EgyptMiddle East

Differences over leadership of Arab joint forces

According to diplomatic sources, chiefs of staff at the Arab League meeting discussed the final touches of an Arab joint military force. They considered whether it would be one group that was in a certain Arab country on a permanent basis or whether the force would be on call for summoning to different countries.
The sources said that one point of contention was related to what was discussed at the Sharm el-Sheikh summit about the force intervening upon the request of any concerned Arab government. The question was raised about what would happen if there was no recognized political regime in that country, such as in the case of Syria, and whether the force would intervene at the request of the opposition. 
The sources added that some Arab countries expressed reservations about the Arab League's Secretary General having the right in some cases to request an intervention, given the differences in views among the Arab countries regarding certain crises in the region. They said those countries believe the force should not interfere in internal affairs.
Another point of contention was about the command of the force, as Egypt and Iraq suggested a fixed joint command that does not change with different operations, while the Gulf states said it should change depending on the operation. They also said a joint command would be in the hands of the country that has the largest share of the force and would probably be headquartered there.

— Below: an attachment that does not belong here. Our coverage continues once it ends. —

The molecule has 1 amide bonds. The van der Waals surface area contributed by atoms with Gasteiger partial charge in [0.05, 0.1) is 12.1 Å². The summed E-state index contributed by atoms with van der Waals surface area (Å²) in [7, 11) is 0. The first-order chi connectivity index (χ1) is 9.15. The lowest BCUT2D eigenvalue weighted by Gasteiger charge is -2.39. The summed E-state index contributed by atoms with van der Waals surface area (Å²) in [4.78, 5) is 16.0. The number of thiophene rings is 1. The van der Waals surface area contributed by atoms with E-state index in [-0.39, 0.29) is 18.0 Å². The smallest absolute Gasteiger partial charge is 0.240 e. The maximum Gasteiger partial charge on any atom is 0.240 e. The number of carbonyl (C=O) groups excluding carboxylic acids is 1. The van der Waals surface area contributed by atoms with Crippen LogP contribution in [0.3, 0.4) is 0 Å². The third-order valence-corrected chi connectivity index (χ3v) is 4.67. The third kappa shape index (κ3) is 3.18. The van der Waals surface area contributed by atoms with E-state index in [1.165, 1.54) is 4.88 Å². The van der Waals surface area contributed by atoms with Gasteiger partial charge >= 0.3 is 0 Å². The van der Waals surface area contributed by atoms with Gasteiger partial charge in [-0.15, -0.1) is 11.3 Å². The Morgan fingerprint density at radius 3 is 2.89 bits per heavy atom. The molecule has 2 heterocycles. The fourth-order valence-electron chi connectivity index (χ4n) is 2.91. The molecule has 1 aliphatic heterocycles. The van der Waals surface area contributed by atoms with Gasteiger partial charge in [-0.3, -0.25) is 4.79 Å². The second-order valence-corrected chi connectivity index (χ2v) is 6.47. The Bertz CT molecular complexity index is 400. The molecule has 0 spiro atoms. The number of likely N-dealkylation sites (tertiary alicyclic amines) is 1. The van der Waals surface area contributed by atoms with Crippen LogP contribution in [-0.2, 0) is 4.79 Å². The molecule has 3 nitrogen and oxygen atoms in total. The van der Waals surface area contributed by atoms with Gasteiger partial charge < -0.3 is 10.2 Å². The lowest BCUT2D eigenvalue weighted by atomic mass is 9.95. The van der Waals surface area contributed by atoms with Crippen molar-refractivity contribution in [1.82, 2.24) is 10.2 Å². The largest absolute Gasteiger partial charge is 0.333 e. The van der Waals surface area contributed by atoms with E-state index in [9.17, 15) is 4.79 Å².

The sources said Egypt has presented a general protocol for the mechanism of the force, which would be signed by the countries that take part in it once final adjustments are made.
Meanwhile, an Iraqi source said the fact that Iraqi Chief of Staff Babakir Zebari left Cairo before the end of the meeting does not mean he withdrew from it, but that it was rather due to the situation in Iraq, adding that Iraq is in favor of a joint military force.
Regarding Iraq’s reservations on some of the protocol terms, the source said the terms should be very clear to all parties.
The diplomatic sources also talked about other points of contention, such as whether the force would have a peacekeeping mission separating belligerent parties, or whether it would intervene in favor of a particular party. They also discussed whether the intervention would be by sea and air strikes or whether it would include ground forces.
Other topics that were discussed were related to the size, the armament and the financing of the force.
Edited translation from Al-Masry Al-Youm

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